6. Always encourage your clients to bring an escort to the shoot for their own safety and comfort. Now if you are doing a boudoir photo shoot, then you may want the escort to wait outside or something like that. The less people around when you are doing a boudoir shoot the better, you don’t need an audience for that.

7. Clearly define the concepts and ideas you will employ in the photo shoot. This should be a constant discussion up to the day of the shoot so that you can have a solid idea about what to expect. Go over the themes and ideas you have as well as the ones you receive from the client. Do some research if you have to if it something you’ve never done. Speak with other photographers you trust about questions and ideas too. Find out what type of clothing your client is going to wear. Let it be known whether or not you will be providing a make-up artist for the shoot.

8. Explain to your client the type of gear you have. Be prepared if the client wants to see your camera. Bring your print portfolio with you so that your client can see how your work looks in the real world. What you see on a computer monitor looks different in print if you don’t do it correctly. Be able to discuss some of your pasts photo shoots if need be.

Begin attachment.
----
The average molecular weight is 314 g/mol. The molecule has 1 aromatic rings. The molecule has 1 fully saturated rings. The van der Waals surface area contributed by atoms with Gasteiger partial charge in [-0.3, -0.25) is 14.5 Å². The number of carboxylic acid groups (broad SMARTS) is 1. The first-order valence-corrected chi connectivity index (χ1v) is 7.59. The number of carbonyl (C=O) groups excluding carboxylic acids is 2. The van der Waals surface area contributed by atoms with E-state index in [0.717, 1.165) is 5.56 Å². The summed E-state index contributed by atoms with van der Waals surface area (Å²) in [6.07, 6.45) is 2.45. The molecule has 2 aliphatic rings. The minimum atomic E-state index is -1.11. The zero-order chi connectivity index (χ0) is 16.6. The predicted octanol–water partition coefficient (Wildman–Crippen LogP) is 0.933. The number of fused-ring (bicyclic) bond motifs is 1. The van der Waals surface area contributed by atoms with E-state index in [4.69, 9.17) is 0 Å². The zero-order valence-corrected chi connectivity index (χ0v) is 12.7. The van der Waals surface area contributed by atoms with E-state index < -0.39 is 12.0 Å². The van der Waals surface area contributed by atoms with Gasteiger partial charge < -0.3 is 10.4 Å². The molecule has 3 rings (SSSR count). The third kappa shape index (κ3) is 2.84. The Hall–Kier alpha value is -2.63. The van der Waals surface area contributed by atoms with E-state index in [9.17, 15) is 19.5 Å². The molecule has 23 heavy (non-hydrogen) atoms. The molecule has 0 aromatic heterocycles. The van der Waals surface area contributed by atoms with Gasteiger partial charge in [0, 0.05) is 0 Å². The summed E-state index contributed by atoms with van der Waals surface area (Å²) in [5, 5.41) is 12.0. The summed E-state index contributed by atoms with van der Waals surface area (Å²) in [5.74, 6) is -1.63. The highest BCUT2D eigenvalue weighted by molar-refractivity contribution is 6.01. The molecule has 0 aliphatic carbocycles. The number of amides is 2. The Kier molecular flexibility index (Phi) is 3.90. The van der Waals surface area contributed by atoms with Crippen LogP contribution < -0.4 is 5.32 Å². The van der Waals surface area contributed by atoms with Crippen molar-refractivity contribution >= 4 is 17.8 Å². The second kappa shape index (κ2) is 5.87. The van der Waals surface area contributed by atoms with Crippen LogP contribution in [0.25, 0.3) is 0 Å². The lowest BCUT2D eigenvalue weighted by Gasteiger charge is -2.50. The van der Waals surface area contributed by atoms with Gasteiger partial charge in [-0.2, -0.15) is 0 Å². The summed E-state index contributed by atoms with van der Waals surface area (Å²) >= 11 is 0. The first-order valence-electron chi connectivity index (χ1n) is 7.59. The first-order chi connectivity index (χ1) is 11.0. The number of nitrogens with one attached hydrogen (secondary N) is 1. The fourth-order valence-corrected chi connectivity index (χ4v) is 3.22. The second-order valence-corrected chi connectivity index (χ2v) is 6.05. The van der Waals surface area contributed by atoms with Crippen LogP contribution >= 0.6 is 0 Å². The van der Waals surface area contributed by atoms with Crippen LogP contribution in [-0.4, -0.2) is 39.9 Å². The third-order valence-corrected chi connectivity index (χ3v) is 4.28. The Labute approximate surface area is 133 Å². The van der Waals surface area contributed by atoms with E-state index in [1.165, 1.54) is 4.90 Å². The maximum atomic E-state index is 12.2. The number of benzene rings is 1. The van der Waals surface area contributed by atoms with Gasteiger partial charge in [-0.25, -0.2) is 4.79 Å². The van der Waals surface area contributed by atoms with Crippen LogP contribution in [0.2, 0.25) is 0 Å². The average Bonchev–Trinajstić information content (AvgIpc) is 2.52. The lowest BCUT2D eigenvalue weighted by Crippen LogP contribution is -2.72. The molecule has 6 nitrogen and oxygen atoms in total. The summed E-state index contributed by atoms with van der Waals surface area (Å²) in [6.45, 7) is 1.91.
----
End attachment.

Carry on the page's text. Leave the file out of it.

9. Make sure you answer all of your client’s questions. Go over how you are going to give the images to your client. Are you going to create a private gallery for your client to download the photographs? Are you going to mail a DVD in the mail to your client?

10. Finalize the date and time of the shoot. Make sure you exchange contact information with your client. Have plan B for the location in case something happens, like weather, or some other unforeseen event that you have no control. Make sure you let the client know roughly how long the photo shoot will be. I typically shoot for 2 hours minimum.

Photography taken with Nikon D200, AF-S DX Nikkor 35mm f/1.8G lens, ambient light, no flash. Post processing in Adobe Camera Raw and Adobe Photoshop CS5.

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196/365 - The Azaleas Are Blooming on Flickr.